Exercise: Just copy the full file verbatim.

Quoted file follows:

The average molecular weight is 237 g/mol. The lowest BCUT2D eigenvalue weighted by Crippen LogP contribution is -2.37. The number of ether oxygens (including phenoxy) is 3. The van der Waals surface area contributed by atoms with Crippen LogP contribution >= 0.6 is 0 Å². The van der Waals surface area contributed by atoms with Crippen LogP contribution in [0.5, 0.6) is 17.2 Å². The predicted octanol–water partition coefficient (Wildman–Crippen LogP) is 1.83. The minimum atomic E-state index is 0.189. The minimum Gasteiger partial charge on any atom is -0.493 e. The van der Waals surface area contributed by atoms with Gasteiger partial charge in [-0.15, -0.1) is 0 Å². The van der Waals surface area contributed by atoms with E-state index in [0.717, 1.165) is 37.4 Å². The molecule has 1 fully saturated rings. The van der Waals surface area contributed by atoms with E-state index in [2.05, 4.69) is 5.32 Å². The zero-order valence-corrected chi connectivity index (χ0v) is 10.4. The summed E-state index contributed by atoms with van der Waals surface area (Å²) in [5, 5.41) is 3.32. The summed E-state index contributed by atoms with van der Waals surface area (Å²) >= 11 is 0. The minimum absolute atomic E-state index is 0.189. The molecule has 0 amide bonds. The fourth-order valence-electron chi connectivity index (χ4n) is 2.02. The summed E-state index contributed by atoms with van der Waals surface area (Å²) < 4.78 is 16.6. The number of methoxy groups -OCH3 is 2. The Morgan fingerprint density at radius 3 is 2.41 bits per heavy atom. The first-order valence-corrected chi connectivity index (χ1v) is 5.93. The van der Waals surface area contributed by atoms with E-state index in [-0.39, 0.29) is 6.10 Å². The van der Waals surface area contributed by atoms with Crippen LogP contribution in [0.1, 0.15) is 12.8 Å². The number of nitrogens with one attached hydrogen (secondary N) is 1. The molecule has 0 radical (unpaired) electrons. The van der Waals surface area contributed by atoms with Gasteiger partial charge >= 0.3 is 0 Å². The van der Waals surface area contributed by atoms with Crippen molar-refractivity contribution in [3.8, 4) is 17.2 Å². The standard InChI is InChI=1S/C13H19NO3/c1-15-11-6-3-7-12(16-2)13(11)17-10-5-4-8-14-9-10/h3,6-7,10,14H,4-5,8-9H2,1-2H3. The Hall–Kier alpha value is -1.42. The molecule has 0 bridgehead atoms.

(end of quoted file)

The average molecular weight is 237 g/mol. The lowest BCUT2D eigenvalue weighted by Crippen LogP contribution is -2.37. The number of ether oxygens (including phenoxy) is 3. The van der Waals surface area contributed by atoms with Crippen LogP contribution >= 0.6 is 0 Å². The van der Waals surface area contributed by atoms with Crippen LogP contribution in [0.5, 0.6) is 17.2 Å². The predicted octanol–water partition coefficient (Wildman–Crippen LogP) is 1.83. The minimum atomic E-state index is 0.189. The minimum Gasteiger partial charge on any atom is -0.493 e. The van der Waals surface area contributed by atoms with Gasteiger partial charge in [-0.15, -0.1) is 0 Å². The van der Waals surface area contributed by atoms with E-state index in [0.717, 1.165) is 37.4 Å². The molecule has 1 fully saturated rings. The van der Waals surface area contributed by atoms with E-state index in [2.05, 4.69) is 5.32 Å². The zero-order valence-corrected chi connectivity index (χ0v) is 10.4. The summed E-state index contributed by atoms with van der Waals surface area (Å²) in [5, 5.41) is 3.32. The summed E-state index contributed by atoms with van der Waals surface area (Å²) >= 11 is 0. The minimum absolute atomic E-state index is 0.189. The molecule has 0 amide bonds. The fourth-order valence-electron chi connectivity index (χ4n) is 2.02. The summed E-state index contributed by atoms with van der Waals surface area (Å²) < 4.78 is 16.6. The number of methoxy groups -OCH3 is 2. The Morgan fingerprint density at radius 3 is 2.41 bits per heavy atom. The first-order valence-corrected chi connectivity index (χ1v) is 5.93. The van der Waals surface area contributed by atoms with E-state index in [-0.39, 0.29) is 6.10 Å². The van der Waals surface area contributed by atoms with Crippen LogP contribution in [0.1, 0.15) is 12.8 Å². The number of nitrogens with one attached hydrogen (secondary N) is 1. The molecule has 0 radical (unpaired) electrons. The van der Waals surface area contributed by atoms with Gasteiger partial charge >= 0.3 is 0 Å². The van der Waals surface area contributed by atoms with Crippen molar-refractivity contribution in [3.8, 4) is 17.2 Å². The standard InChI is InChI=1S/C13H19NO3/c1-15-11-6-3-7-12(16-2)13(11)17-10-5-4-8-14-9-10/h3,6-7,10,14H,4-5,8-9H2,1-2H3. The Hall–Kier alpha value is -1.42. The molecule has 0 bridgehead atoms.